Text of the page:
Linked by Thom Holwerda on Mon 14th May 2012 15:20 UTC
Windows "Senate Judiciary Committee staffers plan to take a look at allegations that Microsoft has made it difficult for competing Web browsers to run on a certain version of Windows, an aide to Antitrust subcommittee Chairman Herb Kohl told The Hill Thursday." Good. We have to nip this in the bud, and with a bit of luck, it alerts Washington to the iOS situation as well. More browser competition equals a better web - mobile devices aren't magically exempt from this just because they have no keyboard. As simple as that.
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RE[2]: On the other hand
by vaette on Mon 14th May 2012 18:43 UTC in reply to "RE: On the other hand"
vaette
Member since:
2008-08-09

Right, but minimizing the amount of code that is allowed to do potentially risky things is a good thing. The OS loader (and .NET JIT) has to be able to write pages and then mark them executable, the kernel is allowed to leak information between apps randomly, neither is an argument to allow all applications to do it.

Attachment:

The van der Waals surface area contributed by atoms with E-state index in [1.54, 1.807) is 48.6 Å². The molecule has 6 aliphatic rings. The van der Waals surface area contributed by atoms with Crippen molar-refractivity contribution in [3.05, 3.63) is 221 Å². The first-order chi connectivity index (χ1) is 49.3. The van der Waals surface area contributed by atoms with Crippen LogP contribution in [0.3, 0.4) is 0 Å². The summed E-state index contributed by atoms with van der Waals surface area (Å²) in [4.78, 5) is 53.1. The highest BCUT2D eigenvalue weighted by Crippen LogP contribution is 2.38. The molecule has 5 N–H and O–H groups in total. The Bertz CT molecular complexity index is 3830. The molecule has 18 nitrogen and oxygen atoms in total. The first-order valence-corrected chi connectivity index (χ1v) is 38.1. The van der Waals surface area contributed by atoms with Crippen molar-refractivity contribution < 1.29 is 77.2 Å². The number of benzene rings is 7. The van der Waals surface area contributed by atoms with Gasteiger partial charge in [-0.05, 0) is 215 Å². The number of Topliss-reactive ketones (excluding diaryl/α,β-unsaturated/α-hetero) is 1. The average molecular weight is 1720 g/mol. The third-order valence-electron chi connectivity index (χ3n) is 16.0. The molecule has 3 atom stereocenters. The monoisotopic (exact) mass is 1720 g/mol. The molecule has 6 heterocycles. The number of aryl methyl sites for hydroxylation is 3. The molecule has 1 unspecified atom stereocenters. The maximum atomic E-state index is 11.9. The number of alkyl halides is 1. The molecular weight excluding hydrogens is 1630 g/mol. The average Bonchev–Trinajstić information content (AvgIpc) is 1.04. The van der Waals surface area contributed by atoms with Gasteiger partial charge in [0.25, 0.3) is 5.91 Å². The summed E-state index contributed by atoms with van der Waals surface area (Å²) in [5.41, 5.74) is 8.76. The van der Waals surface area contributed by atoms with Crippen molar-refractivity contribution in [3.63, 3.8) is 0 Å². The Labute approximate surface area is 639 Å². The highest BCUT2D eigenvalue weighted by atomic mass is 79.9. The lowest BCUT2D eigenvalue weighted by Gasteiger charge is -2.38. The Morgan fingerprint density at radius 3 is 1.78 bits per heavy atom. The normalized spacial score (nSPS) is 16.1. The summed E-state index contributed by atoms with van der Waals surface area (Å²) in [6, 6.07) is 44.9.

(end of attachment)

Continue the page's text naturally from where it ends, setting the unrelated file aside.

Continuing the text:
I understand that it is unfortunate for competition, but allowing all applications this privilege really is excessive, and defining a bar that Chrome and Firefox reaches while preventing small developers from branding their random flickr viewer a "browser" to get access to dangerously powerful APIs is a nasty can of worms.

I'll also note that neither ChromeOS or Boot to Gecko give anyone else the capability to execute code in writable pages (on top of a lot of other extreme limitations compared to WinRT).

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